It's a sad truth that companies can basically include anything that's not blatantly illegal in the terms-of-use agreements for their products, and even gaming industry heroes Valve are no exception.
Per the company's new Steam Subscriber Agreement (SSA), Valve reserves the right to cut off service and block access to all Steam users who engage in a class action suit against the company. Not that we currently have any reason to sue Valve (unless you count this—Sony was sued late last year over a don't-sue-us clause).
But taking away basic consumer rights isn't Valve's usual schtick, and the company offered a different perspective in a press release: "In far too many cases, class actions don’t provide any real benefit to users and instead impose unnecessary expense and delay, and are often designed to benefit the class action lawyers who craft and litigate these claims. Class actions like these do not benefit us or our communities."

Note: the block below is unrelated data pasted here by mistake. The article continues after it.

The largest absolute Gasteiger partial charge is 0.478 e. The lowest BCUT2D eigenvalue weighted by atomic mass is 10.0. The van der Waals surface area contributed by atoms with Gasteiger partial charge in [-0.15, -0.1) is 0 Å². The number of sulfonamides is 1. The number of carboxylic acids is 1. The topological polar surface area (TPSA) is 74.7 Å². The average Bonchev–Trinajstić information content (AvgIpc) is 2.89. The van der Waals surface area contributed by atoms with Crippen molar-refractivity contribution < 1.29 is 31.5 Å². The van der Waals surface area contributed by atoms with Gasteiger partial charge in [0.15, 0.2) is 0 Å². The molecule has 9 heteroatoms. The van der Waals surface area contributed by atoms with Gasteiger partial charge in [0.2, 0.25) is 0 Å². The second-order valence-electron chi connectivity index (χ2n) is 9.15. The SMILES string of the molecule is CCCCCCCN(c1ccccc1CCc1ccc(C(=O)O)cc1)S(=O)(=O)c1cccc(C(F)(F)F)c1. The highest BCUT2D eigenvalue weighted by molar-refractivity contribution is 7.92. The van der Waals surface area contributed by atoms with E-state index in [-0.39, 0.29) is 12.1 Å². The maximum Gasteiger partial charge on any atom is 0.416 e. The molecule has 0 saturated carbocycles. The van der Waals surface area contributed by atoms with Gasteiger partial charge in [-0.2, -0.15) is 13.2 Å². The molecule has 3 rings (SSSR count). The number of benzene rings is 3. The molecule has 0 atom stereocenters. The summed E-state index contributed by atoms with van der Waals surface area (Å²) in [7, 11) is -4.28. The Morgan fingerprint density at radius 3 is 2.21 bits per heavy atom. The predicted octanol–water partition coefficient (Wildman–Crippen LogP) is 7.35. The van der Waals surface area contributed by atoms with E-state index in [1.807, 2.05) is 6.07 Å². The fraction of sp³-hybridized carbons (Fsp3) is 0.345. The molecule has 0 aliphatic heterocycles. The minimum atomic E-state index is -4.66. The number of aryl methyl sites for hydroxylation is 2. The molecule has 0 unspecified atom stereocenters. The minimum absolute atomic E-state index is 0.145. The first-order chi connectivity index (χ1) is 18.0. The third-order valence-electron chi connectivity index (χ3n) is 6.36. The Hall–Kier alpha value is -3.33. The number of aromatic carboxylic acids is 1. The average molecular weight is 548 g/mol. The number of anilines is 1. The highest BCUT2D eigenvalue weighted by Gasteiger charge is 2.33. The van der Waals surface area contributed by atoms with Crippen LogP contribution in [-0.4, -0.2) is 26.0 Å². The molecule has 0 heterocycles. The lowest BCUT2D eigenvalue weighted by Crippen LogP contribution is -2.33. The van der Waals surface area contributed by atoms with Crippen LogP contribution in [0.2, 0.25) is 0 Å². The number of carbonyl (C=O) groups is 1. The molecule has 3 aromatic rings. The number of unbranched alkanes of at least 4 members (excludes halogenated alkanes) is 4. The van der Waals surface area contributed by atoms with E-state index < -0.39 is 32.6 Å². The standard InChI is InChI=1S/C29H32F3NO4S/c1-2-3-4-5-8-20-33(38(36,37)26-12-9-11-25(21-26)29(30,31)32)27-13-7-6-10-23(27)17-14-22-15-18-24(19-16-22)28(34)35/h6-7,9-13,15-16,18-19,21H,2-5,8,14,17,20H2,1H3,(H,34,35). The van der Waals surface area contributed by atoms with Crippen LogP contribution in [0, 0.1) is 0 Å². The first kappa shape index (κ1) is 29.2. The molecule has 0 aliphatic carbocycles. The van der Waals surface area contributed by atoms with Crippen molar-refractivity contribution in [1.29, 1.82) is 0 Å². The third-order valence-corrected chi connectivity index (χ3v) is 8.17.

So "you [the user] and Valve agree to resolve all disputes and claims... in individual binding arbitration," the new SSA reads.
To underscore that Valve means well with this move, the SSA also dictates that they'll actually cover the costs of individuals' arbitration with them as long as those costs are under $10,000, Valve doesn't consider your complaint "frivolous," and the dispute is handled by the non-profit American Arbitration Association.
So is Good Guy Valve still a good guy? Have anyone's plans for a class-action suit now been spoiled by the thought of losing all your Steam purchases? Tell us in the comments or on Twitter.
[via Ars Technica]